Thursday, May 26, 2016

An Accident of Stars - Foz Meadows

An Accident of Stars is the first in Foz Meadows’ Manifold Worlds series.  It’s a rather clever portal fantasy, with one of the protagonists being dragged through from our world into another. That world is complex, layered and vivid. It’s a book with strong characterisation; the central cast feel like people, with all the virtues and flaws that entails. They’re wrapped up in a plot which begins puzzlingly, but takes hold of the reader as the narrative branches out – and by the end, carries a strong emotional weight alongside an intriguing narrative.

The world is one filled with imaginative diversity. There are nations sat in a state of détente, each waiting for the others to show weakness. There’s magic, spread across ethnicities and societies, from quick healing to ripping holes in the fabric of reality. There’s staff-wielders with a  penchant for witty repartee, and acolytes trying to facilitate what they perceive to be the narrative of the world. In short, there’s rather a lot going on. Though sometimes it felt easy to drown in all of the detail. Largely it works to build a consistently fascinating narrative space. There’s some wonderful cultural signifiers – whether someone has the hair cut in a particular style, the way a name indicates a social space as well as a lineage. There’s some great discussion of relationships as well – a dynamic of community, of wives and husbands sharing each other, with relationships covering a multitude of degrees. It’s cleverly, sympathetically, originally done.  The institutions of this world aren’t our own, but they feel organic, for all that.  The author has clearly put some serious thought into the way that their world is put together, and the reader is the beneficiary of that decision.

The characters – well, to be honest, there’s rather a lot of them, starting with Saffron, our teenager-turned-world-traveller. The opening was a bit tough, struggling along with Saffron as she encounters a great many people with several languages, and gets rather a lot of names thrown at her. Still, my confusion seemed to subside alongside hers .  Saffron is unhappy, confused, and trying to find a place in our world, which teeters from unpleasant to just about bearable. The author shows us this, lets us feel Saffron react to abuse and a history of unpleasantness, and then throws her and the reader in at the deep end. Watching Saffron attempt to articulate who she is, what she wants, and see her try and shape her own life as well as affect those around here – it’s thought provoking, touching, and emotionally authentic all at once. As a protagonist, Saffron is thoroughly enjoyable to read – and often more so.

Her relationships with the supporting cast absolutely sparkle, especially that with another world-walker, Gwen. Gwen is older and at least somewhat wiser than Saffron, having made what she feels are some serious mistakes before the opening of the book. She has a confident face, over a slightly more turbulent spirit, and her gentle shepherding of Saffron, and her own self-analysis, is insightful and incisive. Saffron, in her wild confusion and gradual acceptance, feels in some ways an avatar for the reader, and also a person in her own right. Gwen, as a contrast, is cooler, more convinced of the art of the possible, less an idealist – and gives us another perspective on Saffron and her situation. Their relationship is emotionally nuanced, and holds a kind of quiet depth, making their scenes very compelling.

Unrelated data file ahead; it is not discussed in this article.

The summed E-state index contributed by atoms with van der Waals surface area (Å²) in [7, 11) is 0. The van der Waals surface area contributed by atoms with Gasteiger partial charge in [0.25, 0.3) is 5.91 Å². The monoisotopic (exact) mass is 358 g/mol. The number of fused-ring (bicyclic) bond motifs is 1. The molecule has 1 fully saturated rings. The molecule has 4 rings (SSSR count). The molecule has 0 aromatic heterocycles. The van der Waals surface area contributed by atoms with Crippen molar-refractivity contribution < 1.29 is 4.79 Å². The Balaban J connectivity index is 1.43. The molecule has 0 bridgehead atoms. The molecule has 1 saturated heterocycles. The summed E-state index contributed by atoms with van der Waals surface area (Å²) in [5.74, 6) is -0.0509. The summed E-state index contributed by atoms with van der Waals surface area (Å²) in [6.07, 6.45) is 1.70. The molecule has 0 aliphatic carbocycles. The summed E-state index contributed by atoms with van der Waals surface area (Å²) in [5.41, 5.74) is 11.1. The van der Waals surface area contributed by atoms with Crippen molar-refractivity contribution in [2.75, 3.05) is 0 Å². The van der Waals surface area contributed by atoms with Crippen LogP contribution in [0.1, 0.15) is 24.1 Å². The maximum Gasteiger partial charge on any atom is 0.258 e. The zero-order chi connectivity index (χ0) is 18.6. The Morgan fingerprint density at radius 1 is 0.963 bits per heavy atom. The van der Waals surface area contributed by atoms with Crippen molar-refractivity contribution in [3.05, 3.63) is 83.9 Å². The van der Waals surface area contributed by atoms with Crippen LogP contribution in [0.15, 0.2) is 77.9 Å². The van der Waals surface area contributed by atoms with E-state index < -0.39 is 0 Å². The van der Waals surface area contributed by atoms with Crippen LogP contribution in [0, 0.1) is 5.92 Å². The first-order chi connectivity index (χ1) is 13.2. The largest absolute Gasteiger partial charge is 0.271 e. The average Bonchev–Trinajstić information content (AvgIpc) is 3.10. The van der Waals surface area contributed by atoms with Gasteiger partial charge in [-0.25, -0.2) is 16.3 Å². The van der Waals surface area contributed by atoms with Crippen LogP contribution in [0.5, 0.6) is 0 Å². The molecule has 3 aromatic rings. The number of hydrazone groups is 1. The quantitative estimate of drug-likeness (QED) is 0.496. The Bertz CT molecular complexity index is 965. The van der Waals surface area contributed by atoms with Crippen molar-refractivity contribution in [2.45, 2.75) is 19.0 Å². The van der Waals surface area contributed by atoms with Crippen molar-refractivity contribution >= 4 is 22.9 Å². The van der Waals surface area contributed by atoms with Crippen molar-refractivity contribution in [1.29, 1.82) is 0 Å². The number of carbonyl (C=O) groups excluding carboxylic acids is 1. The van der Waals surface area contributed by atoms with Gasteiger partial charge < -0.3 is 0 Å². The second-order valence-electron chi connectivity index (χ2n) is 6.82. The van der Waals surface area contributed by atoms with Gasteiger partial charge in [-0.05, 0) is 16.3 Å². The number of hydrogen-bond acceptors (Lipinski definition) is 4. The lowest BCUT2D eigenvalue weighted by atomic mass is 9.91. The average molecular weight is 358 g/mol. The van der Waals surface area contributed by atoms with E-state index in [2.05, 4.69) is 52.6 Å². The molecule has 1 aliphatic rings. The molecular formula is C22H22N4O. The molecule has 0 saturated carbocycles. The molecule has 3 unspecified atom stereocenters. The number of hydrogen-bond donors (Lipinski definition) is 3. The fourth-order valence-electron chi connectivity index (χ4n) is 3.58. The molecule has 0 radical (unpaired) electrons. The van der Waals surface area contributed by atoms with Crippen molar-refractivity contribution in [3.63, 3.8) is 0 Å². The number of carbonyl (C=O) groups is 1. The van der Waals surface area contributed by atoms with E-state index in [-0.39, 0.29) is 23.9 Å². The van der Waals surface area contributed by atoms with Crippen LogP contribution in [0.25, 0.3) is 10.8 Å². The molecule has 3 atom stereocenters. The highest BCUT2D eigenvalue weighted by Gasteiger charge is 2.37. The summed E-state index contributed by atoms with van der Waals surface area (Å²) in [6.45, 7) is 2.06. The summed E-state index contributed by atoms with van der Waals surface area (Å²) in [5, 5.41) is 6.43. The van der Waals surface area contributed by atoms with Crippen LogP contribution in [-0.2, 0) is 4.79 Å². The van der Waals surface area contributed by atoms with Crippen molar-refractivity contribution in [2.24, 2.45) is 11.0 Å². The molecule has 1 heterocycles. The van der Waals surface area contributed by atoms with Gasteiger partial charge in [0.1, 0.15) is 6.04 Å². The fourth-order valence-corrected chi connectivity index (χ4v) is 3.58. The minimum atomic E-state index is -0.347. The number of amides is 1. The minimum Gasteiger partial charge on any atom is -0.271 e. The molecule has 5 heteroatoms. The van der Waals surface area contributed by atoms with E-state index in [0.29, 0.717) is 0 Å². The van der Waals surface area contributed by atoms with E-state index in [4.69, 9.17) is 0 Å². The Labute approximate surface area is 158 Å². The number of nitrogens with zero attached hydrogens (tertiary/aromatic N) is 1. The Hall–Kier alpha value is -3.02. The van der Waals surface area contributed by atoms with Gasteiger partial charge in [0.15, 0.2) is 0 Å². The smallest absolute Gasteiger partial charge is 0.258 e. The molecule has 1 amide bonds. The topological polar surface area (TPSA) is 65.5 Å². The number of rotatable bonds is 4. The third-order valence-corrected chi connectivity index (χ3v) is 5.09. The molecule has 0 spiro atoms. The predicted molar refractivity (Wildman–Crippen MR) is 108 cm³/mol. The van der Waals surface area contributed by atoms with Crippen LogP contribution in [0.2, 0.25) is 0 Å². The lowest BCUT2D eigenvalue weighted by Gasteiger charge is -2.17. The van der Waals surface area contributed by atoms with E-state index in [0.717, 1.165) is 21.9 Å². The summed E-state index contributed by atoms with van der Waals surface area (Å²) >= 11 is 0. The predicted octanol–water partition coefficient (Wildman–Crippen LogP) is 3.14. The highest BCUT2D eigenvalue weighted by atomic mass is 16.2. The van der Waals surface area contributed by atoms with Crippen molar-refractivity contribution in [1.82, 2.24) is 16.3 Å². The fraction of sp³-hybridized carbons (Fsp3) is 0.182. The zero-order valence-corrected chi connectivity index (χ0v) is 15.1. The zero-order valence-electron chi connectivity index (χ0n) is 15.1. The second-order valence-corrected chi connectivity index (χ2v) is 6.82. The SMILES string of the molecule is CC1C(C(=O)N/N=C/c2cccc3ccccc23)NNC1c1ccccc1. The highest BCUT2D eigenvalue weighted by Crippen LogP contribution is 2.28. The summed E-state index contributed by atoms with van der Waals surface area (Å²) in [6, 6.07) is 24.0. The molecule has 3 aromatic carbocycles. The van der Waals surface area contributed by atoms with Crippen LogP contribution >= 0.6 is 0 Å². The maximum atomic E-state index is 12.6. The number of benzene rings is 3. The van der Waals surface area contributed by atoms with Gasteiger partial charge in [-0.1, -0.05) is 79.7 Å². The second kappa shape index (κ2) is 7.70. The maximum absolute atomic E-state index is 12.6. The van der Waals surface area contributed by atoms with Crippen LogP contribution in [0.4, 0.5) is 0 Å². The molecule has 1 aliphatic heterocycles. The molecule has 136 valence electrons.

Then there’s Zech, perhaps Saffron’s first friend in the world of Kena. Her prose is quicksilver, a sparkling maelstrom of ideas, bouncing off of Saffron for a new perspective. Zech is exhausting to read, but absolutely wonderful – a fireball of a character, and one woho builds a relationship of equals with Saffron, alongside Gwen’s mentorship. Zech is curious, clever, and incorrigible, convinced of her own immortality – and great fun, dragging Saffron into situations and then (typically) out of them. She’s got her own issues as well – and her unravelling of these alongside Saffron make for some tender, heartbreaking, beautifully  emotional moments.
They’re backed by a strong supporting cast. I wanted to see more of Zech’s guardian, and of Gwen’s old coterie. The villains don’t get as much screen time as I’d like, and it would have been interesting to explore their motivations more fully. Still, there was enough there to carry the narrative, so it’s a relatively minor complaint.

Speaking of the narrative – after the early acclimatisation to new terms, phrases, characters and cultures, the text rattles along very nicely. There’s some personal things at stake , relationships and antipathies which kept me turning the pages. There’s also some impressive magic, and some unflinchingly drawn combat scenes. The stakes are high, and the risks the characters take are appropriate to those stakes; despite that, the narrative feels very reflective and insightful. Overall, it’s a deeply compelling story, and one that I’m going to be thinking about for some time.

On which note – is it worth reading? Unequivocally yes. There’s some initial hurdles, but the world is grand, detailed, complex and well crafted. The characters carry humanity, depth, and a startlingly appropriate sense of strangeness. The plot seeps into your bones. It’s  excellent stuff, and worth your time.

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